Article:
One night, when King Turtle was yet Prince Turtle, the prince woke from his sleep and ventured to the surface. The wind that began as a whisper during the day had turned to a shout in the moonlight, and with it came a faint whistle hidden just beyond hearing.
The prince listened intently, wondering where the whistle was coming from. Could it be the sound of the steel snakes? No, he thought, the steel snakes did not run this late into the night.
Could it be the swings dancing alone with no anxious children atop? No, he thought, the swings sing a different tune. And besides, he continued, the swings sing to the left, while this sound is coming from the right.
Then the prince saw an owl perched low above the water’s surface to his right.
“Owl,” he said. “Could you tell me where the whistle on the wind comes from?”
The owl cocked his head around in a lazy circle until he heard the whistle.
“It is the concrete forests of men singing in the night,” he answered.
“No,” said a raccoon taking a mid-night drink from the water’s edge. “I’ve heard the whistle even where the forests of men do not grow. It is the forest of the mother herself whistling.”
“No, it can’t be” said a crow sleepily from another tree, “for I’ve heard the whistling even in the fields where no forest grows. It is the whistling of the grass you hear.”
“No, no,” said a wandering carp. “It can’t be the grass, for I’ve heard this whistle even in winter when no grass grows.” The carp, however, offered no alternative.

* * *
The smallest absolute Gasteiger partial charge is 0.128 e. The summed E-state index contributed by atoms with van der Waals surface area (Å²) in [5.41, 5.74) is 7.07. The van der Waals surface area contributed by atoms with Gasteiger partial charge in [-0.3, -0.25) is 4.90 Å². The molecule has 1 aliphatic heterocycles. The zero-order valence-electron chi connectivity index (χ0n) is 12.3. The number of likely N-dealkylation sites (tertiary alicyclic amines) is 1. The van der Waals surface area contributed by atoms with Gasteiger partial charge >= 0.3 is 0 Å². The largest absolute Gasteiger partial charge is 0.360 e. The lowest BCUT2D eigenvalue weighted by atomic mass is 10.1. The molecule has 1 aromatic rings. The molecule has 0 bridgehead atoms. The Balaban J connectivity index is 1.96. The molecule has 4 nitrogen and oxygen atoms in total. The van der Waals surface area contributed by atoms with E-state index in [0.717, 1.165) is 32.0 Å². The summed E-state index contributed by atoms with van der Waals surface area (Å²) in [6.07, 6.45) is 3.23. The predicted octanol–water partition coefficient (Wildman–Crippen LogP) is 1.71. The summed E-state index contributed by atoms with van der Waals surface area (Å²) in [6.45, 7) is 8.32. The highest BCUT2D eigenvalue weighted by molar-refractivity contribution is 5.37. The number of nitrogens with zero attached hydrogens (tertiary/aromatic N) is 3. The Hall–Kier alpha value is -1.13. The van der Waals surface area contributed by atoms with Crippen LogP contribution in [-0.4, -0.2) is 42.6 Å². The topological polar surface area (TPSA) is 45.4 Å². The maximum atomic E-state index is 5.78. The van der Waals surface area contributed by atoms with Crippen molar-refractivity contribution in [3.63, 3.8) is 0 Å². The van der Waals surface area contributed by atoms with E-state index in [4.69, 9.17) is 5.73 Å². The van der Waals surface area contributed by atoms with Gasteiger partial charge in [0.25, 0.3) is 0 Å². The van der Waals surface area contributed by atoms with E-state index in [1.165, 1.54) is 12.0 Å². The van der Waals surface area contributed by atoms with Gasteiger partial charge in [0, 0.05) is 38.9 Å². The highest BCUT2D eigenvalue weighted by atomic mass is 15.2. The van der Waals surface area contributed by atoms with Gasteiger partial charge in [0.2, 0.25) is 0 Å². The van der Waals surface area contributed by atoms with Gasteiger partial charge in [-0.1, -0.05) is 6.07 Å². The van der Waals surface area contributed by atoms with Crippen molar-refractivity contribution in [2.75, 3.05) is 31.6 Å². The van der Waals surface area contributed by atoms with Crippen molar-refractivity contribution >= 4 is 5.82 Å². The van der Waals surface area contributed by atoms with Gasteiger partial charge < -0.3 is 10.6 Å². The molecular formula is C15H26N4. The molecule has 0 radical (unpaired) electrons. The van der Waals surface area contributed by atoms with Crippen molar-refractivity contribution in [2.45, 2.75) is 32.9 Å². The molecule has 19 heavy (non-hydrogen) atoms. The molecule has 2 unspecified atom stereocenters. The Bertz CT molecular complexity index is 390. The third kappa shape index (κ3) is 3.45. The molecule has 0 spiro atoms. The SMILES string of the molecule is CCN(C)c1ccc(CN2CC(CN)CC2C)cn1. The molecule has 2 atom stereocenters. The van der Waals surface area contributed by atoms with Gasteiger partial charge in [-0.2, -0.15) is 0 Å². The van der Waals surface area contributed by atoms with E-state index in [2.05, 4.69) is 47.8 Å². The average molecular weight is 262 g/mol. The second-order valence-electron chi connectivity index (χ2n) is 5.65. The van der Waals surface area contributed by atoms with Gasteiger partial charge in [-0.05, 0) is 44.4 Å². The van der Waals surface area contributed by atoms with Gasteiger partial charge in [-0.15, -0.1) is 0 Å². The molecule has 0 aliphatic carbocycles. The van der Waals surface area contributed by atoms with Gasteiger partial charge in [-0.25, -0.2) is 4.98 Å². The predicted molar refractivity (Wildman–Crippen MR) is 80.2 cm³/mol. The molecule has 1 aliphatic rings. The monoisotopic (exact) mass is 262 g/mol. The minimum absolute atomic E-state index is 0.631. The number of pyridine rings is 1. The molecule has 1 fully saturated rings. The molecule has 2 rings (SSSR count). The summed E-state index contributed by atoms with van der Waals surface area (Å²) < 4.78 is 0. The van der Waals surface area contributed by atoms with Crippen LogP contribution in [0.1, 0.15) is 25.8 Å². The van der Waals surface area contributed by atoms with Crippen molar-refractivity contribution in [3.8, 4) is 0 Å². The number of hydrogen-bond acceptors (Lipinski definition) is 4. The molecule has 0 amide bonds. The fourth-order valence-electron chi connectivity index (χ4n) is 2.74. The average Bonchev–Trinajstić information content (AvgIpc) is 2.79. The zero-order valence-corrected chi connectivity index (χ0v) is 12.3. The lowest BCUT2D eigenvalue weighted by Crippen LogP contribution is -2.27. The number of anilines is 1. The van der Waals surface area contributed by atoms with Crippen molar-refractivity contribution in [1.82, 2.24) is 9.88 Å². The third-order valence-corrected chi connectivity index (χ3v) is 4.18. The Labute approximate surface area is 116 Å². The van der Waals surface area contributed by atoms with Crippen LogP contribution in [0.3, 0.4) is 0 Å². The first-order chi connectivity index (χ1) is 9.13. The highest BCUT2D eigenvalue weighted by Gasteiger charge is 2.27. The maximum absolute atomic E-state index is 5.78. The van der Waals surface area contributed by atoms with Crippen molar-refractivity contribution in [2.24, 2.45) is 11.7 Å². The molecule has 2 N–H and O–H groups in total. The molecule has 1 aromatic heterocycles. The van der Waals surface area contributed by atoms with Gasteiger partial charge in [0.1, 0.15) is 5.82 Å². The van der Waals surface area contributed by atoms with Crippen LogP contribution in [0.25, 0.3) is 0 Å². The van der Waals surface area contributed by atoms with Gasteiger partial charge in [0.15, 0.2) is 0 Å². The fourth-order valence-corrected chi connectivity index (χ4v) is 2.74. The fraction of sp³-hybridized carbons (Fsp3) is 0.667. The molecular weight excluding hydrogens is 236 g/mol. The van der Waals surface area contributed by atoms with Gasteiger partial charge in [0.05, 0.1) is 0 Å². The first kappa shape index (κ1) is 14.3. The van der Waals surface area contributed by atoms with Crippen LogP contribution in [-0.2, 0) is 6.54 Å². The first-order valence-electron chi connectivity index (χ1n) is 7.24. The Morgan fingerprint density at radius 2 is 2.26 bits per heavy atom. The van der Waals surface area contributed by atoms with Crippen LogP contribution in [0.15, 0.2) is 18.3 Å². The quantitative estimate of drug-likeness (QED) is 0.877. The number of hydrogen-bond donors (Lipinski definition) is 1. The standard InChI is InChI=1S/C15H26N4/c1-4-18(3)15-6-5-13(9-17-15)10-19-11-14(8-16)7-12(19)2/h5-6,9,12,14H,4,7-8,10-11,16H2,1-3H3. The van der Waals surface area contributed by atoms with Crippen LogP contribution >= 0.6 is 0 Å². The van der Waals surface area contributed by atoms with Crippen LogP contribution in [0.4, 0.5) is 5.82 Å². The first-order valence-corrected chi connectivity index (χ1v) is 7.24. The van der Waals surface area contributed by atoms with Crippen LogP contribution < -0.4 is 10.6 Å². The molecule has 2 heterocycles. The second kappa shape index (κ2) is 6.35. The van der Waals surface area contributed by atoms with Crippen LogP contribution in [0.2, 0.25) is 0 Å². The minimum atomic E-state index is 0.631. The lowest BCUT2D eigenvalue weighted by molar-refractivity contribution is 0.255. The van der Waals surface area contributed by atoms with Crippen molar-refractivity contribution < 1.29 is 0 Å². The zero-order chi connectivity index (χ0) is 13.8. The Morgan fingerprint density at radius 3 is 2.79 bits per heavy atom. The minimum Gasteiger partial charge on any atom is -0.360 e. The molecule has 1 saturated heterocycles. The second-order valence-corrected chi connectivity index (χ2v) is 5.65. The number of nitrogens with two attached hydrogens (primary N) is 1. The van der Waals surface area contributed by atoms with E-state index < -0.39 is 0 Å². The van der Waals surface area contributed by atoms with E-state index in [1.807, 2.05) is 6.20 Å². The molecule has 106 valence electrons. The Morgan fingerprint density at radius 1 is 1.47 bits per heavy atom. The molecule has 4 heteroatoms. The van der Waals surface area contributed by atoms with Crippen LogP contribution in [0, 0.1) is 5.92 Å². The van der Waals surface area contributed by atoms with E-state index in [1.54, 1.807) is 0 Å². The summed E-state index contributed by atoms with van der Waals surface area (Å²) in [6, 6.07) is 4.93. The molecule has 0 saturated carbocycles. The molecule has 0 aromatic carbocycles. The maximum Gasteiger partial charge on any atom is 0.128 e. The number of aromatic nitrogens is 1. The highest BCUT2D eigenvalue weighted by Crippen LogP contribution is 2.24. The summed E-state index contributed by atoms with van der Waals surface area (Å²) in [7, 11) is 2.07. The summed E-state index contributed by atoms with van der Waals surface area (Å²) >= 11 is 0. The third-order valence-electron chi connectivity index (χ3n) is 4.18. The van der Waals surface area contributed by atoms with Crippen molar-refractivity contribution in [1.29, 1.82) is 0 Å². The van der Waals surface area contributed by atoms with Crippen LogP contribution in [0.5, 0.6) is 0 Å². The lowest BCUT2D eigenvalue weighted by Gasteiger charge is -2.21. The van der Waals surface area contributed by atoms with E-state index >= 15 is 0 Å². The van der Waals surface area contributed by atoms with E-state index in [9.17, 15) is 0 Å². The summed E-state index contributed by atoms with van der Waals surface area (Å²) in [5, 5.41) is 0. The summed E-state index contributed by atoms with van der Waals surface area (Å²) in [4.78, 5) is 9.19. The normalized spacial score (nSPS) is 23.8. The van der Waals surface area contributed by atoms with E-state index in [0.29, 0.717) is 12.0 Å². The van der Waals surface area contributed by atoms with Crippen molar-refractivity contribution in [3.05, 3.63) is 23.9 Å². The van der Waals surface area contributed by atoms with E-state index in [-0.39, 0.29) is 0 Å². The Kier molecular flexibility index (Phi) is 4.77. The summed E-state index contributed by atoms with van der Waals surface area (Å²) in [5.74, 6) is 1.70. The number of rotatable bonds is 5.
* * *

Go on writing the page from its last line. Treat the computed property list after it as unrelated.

The owl, the raccoon, the crow, the carp, and the prince all thought silently and listened to the whistle once again. Soon, the crow and the owl turned away into sleep, the raccoon flicked his whiskers and crept back into the forest, and the carp swam silently away. The prince listened to the whistling a minute more before sinking back below the surface.
The next day, the prince went to his father, the king, and asked him about the whistle in the wind.
“What do you think it is?” asked the king.
“Well,” began the prince. “I asked an owl perched low on a branch. He thought it was the forests of men whistling in the wind.”
The king, knowing there was more to come, nodded his son on.
“Then a thirsty raccoon said it was the forest of the mother,” continued the prince. “But a sleepy crow said it was the grass, but a wandering carp said the wind whistles even in winter when no grass grows.”
“And what do you think, my son?” asked the kind king.
“I think the whistling wind is the wind itself,” said the prince shyly. “Because the wind is a traveller, and travellers get lonely sometimes on their long journeys.”
“Oh?” said the king.
“And what does a lonely traveller do to pass the time on a long journey?”
The prince didn’t wait for a reply: “He whistles!”
At this the king laughed loud and long, and agreed with his son whole-heartedly, for no other reason could there possibly be.